In 2013 a novel method of deep brain stimulation, the magnetic field projector (MFP), which magnetically induces deep brain stimulation, was tested in rats and was shown to successfully modulate the firing activity of neurons in the VLPO, inducing sleep.[11] This new method of deep brain stimulation which avoids surgical operation and is much cheaper than current methods could lead to new therapies for insomnia and narcolepsy in humans.

Anaesthetics[edit]

Studies showed that two anaesthetics, isoflurane and halothane, increase the activity of the VLPO in mice.[12] This proved anaesthetics are capable of directly affecting sleep/wake networks, and indicates the potential of anaesthetics in the treatment of insomnia and narcolepsy. Propofol has been shown to increase activity in the VLPO [13] however the mechanism of action is uncertain.

References[edit]

  1. ^ a b Gallopin T (2005). "The endogenous somnogen adenosine excites a subset of sleep-promoting neurons via A2A receptors in the ventrolateral preoptic nucleus". Neuroscience 134: 1377–1390. doi:10.1016/j.neuroscience.2005.05.045. 
  2. ^ Scammell T (1998). "Activation of ventrolateral preoptic neurons by the somnogen prostaglandin D2". PNAS 95: 7754–7759. doi:10.1073/pnas.95.13.7754. 
  3. ^ Chou T (2002). "Afferents to the Ventrolateral Preoptic Nucleus". The Journal of Neuroscience 22: 977–990. 
  4. ^ Sherin J (1998). "Innervation of Histaminergic Tuberomammillary Neurons by GABAergic and Galaninergic Neurons in the Ventrolateral Preoptic Nucleus of the Rat". The Journal of Neuroscience. 18(12): 4705–4721.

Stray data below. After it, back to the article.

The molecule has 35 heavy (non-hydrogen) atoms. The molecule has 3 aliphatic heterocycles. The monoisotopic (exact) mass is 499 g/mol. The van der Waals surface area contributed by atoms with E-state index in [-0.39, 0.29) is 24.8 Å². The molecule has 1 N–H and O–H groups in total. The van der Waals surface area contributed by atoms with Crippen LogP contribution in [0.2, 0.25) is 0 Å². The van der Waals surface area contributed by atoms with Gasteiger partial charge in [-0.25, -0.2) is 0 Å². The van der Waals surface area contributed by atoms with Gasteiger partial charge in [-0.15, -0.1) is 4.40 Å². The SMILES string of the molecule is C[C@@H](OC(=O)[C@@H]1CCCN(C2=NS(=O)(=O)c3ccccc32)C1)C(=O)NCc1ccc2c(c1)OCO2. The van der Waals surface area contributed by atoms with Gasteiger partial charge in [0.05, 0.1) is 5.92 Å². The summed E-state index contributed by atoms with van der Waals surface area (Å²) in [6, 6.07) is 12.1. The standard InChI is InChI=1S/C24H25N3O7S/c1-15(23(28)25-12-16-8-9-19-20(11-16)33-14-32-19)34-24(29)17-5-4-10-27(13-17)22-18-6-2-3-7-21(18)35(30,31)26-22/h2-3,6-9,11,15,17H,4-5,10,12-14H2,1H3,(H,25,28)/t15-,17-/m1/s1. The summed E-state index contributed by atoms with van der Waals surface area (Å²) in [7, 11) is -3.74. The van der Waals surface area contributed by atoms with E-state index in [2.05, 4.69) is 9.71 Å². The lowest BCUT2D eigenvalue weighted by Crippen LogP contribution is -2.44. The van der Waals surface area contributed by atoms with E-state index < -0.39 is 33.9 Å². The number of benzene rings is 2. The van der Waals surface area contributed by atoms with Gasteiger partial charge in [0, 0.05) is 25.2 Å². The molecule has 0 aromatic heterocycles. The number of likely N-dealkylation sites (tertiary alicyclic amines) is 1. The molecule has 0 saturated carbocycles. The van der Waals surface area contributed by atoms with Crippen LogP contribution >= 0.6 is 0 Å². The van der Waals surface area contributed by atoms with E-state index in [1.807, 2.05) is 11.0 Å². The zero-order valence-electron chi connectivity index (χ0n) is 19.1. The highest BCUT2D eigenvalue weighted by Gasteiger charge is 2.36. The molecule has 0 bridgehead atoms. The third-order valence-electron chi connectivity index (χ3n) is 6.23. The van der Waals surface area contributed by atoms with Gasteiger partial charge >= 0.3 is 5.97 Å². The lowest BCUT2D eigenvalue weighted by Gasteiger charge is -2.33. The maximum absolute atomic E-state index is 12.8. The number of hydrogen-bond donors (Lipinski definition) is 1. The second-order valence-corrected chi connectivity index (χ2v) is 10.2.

5. ^ Gallopin T (2000). "Identification of sleep-promoting neurons in vitro". Nature 404: 992–995. doi:10.1038/35010109. 
  6. ^ Nauta W (1946). "Hypothalamic regulation of sleep in rats". Journal of Neurophysiology 9: 285–314. 
  7. ^ McGinty D (1968). "Sleep Suppression after Basal Forebrain Lesions in the Cat". Science 160: 1253–1255. doi:10.1126/science.160.3833.1253. 
  8. ^ a b c d Saper C (2005). "Hypothalamic regulation of sleep and circadian rhythms". Nature 437: 1257–1263. doi:10.1038/nature04284. 
  9. ^ Liu J (2002). "Selective activation of the extended ventrolateral preoptic nucleus during rapid eye movement sleep". The Journal of Neuroscience 22: 4568–4576. 
  10. ^ Winrow C (2014). "Discovery and development of orexin receptor antagonists as therapeutics for insomnia". Britich Journal of Pharmocology 171: 283–293. doi:10.1111/bph.12261. 
  11. ^ Jie F (2013). "A magnetic field projector for deep brain modulation". Neural Engineering: 1214–1217. doi:10.1109/NER.2013.6696158. 
  12. ^ Moore J (2012). "Direct Activation of Sleep-Promoting VLPO Neurons by Volatile Anesthetics Contributes to Anesthetic Hypnosis". Current Biology 22: 2008–2016. doi:10.1016/j.cub.2012.08.042. 
  13. ^ Liu Y (2013). "Propofol Facilitates Glutamatergic Transmission to Neurons of the Ventrolateral Preoptic Nucleus". Anesthesiology 111: 1271–1278. doi:10.1097/ALN.0b013e3181bf1d79. 

External links[edit]

Gallopin T, Luppi PH, Cauli B, Urade Y, Rossier J, Hayaishi O, Lambolez B, Fort P. (2005). "The endogenous somnogen adenosine excites a subset of sleep-promoting neurons via A2A receptors in the ventrolateral preoptic nucleus". Neuroscience 134 (4): 1377–90. doi:10.1016/j.neuroscience.2005.05.045. PMID 16039802.